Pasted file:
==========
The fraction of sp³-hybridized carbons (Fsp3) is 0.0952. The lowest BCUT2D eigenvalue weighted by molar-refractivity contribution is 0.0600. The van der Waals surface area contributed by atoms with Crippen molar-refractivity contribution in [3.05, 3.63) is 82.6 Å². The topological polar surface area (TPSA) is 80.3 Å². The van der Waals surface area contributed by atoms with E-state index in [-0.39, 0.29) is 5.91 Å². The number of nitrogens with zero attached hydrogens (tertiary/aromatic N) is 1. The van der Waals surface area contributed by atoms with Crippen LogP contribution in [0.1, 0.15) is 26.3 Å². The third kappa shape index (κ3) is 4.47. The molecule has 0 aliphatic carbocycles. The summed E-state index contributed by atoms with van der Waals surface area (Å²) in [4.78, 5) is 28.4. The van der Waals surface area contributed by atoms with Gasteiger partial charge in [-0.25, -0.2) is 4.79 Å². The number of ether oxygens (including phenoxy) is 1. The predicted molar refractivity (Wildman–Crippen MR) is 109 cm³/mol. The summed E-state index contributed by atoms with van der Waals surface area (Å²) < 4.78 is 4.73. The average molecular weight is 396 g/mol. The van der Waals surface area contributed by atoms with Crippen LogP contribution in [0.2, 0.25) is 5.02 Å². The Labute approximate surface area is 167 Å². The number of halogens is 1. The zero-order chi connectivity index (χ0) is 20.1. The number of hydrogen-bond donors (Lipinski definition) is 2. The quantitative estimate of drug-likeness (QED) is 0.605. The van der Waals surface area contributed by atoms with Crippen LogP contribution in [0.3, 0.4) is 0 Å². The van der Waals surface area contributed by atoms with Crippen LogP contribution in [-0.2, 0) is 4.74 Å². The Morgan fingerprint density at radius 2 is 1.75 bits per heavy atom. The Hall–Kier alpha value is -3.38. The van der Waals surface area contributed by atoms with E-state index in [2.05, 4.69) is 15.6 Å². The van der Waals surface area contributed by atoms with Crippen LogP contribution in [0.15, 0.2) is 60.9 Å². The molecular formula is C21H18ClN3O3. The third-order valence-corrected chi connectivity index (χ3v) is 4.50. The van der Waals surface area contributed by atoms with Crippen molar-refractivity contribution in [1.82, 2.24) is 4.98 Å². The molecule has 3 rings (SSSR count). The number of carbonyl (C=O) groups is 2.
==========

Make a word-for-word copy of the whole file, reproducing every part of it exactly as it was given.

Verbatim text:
The fraction of sp³-hybridized carbons (Fsp3) is 0.0952. The lowest BCUT2D eigenvalue weighted by molar-refractivity contribution is 0.0600. The van der Waals surface area contributed by atoms with Crippen molar-refractivity contribution in [3.05, 3.63) is 82.6 Å². The topological polar surface area (TPSA) is 80.3 Å². The van der Waals surface area contributed by atoms with E-state index in [-0.39, 0.29) is 5.91 Å². The number of nitrogens with zero attached hydrogens (tertiary/aromatic N) is 1. The van der Waals surface area contributed by atoms with Crippen LogP contribution in [0.1, 0.15) is 26.3 Å². The third kappa shape index (κ3) is 4.47. The molecule has 0 aliphatic carbocycles. The summed E-state index contributed by atoms with van der Waals surface area (Å²) in [4.78, 5) is 28.4. The van der Waals surface area contributed by atoms with Gasteiger partial charge in [-0.25, -0.2) is 4.79 Å². The number of ether oxygens (including phenoxy) is 1. The predicted molar refractivity (Wildman–Crippen MR) is 109 cm³/mol. The summed E-state index contributed by atoms with van der Waals surface area (Å²) < 4.78 is 4.73. The average molecular weight is 396 g/mol. The van der Waals surface area contributed by atoms with Crippen LogP contribution in [0.2, 0.25) is 5.02 Å². The Labute approximate surface area is 167 Å². The number of halogens is 1. The zero-order chi connectivity index (χ0) is 20.1. The number of hydrogen-bond donors (Lipinski definition) is 2. The quantitative estimate of drug-likeness (QED) is 0.605. The van der Waals surface area contributed by atoms with Crippen LogP contribution in [0.3, 0.4) is 0 Å². The van der Waals surface area contributed by atoms with Crippen LogP contribution in [-0.2, 0) is 4.74 Å². The Morgan fingerprint density at radius 2 is 1.75 bits per heavy atom. The Hall–Kier alpha value is -3.38. The van der Waals surface area contributed by atoms with E-state index in [2.05, 4.69) is 15.6 Å². The van der Waals surface area contributed by atoms with Crippen LogP contribution in [0.15, 0.2) is 60.9 Å². The molecular formula is C21H18ClN3O3. The third-order valence-corrected chi connectivity index (χ3v) is 4.50. The van der Waals surface area contributed by atoms with Crippen molar-refractivity contribution in [1.82, 2.24) is 4.98 Å². The molecule has 3 rings (SSSR count). The number of carbonyl (C=O) groups is 2.